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Marsa Alam

The once barren desertscape of Marsa Alam has emerged as one of the Red Seas main diving destinations, following a mass investment in tourist development. The new international airport and billion-dollar development of Port Ghalib has created a highly attractive option for divers in search of uncrowded and virtually untouched stretches of Red Sea reefs but with all the comforts available on land.

Marsa Alam lies approximately 260km to the south of the major destination of Hurghada and close the Tropic of Cancer.

While many divers flock here to board liveaboards to visit the remote reefs of the south, this area is also a much celebrated land-based dive spot. Healthy reefs, large pelagic visitors, life encrusted pinnacles, high-energy drop offs, an interesting network of caves and coral blanketed wrecks, Marsa Alams 100km-long stretch of coast offers incredible variety and promise for underwater visitors of all levels. This is where the Red Sea dugong is more likely to be encountered than anywhere else.

It is also possible for divers to enjoy some of the Red Seas best reefs, which were traditionally only available to those making the journey by liveaboard. The famous Elphinstone Reef is easily accessible by dayboat. Strong currents ever-present in this exposed offshore area demand a good skill level. To dive Elphinstone, dive centres generally require proof of a minimum of 50 logged dives.Packed with all types of marine life, its sheer, coral encrusted walls are famed for attracting sharks, particularly oceanic whitetips. Divers here also commonly spot hammerhead, grey reef and silky sharks around the deep drop offs. The eastern and western walls of Elphinstone reef are blanketed in soft coral.

On shore, accommodation options are diverse. Divers can still opt to stay within the traditional desert camps - a signature of early adventure dives of the Egyptian Red Sea. Those, not so keen on the old school experience, have the choice of a range of hotels and resorts, with the most plush and modern situated within the mini-Venice styled town of Port Ghalib, Here a series of restaurants, shops and resorts are interlinked by a network of small bridges and accessed by water taxis.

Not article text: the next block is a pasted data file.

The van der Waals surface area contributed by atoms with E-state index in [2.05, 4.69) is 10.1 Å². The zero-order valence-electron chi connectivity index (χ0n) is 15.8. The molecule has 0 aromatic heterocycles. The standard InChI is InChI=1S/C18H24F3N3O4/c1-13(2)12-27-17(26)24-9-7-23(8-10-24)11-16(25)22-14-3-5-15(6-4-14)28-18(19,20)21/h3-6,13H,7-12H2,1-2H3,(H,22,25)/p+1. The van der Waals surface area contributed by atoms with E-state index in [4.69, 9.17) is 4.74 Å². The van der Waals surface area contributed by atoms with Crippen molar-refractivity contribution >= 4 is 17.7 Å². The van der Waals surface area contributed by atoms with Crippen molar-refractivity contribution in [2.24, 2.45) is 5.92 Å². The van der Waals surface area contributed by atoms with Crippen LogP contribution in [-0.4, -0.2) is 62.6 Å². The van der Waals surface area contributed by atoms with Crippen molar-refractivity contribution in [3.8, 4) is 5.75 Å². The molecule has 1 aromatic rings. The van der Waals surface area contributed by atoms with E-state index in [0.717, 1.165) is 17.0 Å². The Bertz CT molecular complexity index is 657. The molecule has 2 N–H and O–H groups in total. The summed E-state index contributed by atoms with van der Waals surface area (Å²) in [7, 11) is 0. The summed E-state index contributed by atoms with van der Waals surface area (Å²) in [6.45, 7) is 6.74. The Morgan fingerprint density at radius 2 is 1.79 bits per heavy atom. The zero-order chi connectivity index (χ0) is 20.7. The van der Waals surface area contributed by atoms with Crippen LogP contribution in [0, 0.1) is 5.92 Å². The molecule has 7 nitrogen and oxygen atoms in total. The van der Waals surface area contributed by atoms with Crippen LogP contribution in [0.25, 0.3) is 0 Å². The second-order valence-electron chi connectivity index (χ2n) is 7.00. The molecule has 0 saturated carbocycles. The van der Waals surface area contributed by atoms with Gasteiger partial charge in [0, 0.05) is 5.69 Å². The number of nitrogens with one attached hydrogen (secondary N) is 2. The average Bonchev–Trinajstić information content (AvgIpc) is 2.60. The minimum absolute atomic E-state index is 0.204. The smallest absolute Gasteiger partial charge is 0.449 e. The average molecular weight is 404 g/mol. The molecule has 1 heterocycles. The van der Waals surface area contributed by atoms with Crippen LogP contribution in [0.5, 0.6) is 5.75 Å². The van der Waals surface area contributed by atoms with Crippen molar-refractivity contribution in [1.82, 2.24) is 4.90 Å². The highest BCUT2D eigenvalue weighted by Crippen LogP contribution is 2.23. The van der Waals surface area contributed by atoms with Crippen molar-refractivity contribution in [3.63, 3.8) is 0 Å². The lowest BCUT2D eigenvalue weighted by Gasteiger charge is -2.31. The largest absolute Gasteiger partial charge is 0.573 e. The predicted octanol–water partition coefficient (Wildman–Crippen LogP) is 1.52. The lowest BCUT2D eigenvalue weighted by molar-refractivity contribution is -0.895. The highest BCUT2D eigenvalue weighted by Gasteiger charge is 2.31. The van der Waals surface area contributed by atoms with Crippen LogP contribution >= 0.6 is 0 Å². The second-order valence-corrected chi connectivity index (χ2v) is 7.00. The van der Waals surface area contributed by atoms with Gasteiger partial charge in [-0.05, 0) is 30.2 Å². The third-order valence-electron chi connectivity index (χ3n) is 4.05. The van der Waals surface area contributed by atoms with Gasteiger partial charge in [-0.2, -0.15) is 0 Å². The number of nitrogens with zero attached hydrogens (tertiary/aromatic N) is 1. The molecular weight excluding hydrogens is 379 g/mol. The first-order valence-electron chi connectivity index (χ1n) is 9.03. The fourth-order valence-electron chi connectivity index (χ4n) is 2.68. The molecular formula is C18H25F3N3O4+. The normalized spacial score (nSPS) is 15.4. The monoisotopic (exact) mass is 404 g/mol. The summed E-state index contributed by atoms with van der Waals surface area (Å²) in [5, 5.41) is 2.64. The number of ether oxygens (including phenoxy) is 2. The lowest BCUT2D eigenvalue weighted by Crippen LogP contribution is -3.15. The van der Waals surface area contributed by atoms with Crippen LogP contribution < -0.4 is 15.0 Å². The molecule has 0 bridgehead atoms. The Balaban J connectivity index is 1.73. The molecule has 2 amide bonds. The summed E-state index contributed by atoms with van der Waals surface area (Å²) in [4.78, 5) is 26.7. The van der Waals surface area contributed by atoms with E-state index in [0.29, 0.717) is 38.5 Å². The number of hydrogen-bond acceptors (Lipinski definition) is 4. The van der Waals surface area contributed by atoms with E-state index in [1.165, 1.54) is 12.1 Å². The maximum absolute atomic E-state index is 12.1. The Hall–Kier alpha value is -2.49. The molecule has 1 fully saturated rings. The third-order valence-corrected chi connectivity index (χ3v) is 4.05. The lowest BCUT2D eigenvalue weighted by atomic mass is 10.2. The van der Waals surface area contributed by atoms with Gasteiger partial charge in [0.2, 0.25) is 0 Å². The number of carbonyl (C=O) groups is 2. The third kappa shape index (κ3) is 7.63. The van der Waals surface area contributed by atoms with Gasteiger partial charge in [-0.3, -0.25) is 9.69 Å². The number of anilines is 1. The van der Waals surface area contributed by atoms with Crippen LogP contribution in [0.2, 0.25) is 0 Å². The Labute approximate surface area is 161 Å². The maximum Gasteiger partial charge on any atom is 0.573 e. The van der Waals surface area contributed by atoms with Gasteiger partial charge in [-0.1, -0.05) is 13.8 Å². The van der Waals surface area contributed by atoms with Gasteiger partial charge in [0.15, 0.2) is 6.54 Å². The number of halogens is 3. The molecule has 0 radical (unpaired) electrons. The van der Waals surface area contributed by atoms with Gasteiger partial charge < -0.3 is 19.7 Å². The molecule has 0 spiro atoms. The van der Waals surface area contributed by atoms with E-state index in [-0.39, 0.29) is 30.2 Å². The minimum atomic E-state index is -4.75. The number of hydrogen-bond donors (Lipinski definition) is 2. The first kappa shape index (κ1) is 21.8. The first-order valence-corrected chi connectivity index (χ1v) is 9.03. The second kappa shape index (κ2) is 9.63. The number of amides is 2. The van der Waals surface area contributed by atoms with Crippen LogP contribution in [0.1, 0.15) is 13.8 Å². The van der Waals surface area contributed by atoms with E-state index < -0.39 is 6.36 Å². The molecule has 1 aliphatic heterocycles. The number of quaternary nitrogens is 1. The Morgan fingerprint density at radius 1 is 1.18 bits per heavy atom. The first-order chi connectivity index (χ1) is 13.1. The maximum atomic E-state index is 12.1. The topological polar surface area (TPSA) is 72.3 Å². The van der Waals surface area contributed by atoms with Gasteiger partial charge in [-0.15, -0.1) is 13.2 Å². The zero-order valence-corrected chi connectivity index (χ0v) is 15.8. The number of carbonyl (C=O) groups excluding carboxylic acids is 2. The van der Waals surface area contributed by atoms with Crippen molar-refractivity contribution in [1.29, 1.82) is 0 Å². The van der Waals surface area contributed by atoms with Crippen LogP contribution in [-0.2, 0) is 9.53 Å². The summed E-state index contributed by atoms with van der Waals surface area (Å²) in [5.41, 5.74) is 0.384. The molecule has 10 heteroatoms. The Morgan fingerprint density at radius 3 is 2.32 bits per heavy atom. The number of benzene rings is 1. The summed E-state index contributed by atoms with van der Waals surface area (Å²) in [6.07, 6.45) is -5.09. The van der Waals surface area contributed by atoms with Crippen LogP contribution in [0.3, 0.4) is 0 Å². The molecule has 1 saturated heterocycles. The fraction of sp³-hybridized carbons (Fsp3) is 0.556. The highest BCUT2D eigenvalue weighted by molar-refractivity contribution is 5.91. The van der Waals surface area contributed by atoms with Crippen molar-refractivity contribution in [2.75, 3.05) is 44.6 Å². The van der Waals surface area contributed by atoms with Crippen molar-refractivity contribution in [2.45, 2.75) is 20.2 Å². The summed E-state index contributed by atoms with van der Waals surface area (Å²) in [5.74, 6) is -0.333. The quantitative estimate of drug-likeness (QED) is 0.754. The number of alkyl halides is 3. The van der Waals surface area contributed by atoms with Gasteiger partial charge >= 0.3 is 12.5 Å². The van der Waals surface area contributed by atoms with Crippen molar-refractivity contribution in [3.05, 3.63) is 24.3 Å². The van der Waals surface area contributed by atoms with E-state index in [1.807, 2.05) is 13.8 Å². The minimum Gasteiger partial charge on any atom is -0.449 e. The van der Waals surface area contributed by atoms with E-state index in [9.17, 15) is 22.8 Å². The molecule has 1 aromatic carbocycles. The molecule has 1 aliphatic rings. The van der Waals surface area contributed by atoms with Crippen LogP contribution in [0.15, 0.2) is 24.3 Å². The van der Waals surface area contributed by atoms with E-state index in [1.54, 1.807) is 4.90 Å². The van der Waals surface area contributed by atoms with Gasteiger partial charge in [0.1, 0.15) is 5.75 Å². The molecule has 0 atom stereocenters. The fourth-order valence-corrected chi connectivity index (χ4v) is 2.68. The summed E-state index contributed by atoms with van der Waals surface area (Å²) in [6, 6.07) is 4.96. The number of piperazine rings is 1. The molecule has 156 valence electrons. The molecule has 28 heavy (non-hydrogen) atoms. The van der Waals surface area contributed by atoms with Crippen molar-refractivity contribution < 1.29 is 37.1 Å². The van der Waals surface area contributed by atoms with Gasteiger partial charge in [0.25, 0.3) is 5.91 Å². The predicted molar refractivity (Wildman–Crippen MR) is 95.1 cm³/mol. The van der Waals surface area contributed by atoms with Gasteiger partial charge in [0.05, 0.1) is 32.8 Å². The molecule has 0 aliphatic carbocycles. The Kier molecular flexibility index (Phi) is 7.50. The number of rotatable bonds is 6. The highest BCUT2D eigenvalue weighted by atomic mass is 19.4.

Topside attractions
Port Ghalib is the main focus of activities topside, from a selection of cafes, restaurants and bars to enjoy during the evening, to a massive selection of sports and excursions to keep you busy when not diving in the day.
Like many Red Sea resorts theres a range of watersports, such as kayaking, waterskiing and windsurfing, and a series of different desert excursions available by jeep, camel and quad bike. However, unlike most other Red Sea resorts, clay pigeon shooting and even paint ball have entered its long list of adventure experiences.
Despite all the activities on land, however, Port Ghalib has still maintained a relaxed and restful holiday atmosphere. And catching a water taxi to go for dinner is not something you can experience in many parts of the world.

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CDWS The diving industry in Egypt is regulated by the Chamber of Diving and Watersports. For your safety and quality of service, ensure you book with a CDWS member operator. All CDWS members have passed an ISO audit to meet European standards for recreational diving in order to obtain their operating licence from the Ministry of Tourism.
For a full list of legal dive operators in Egypt click here: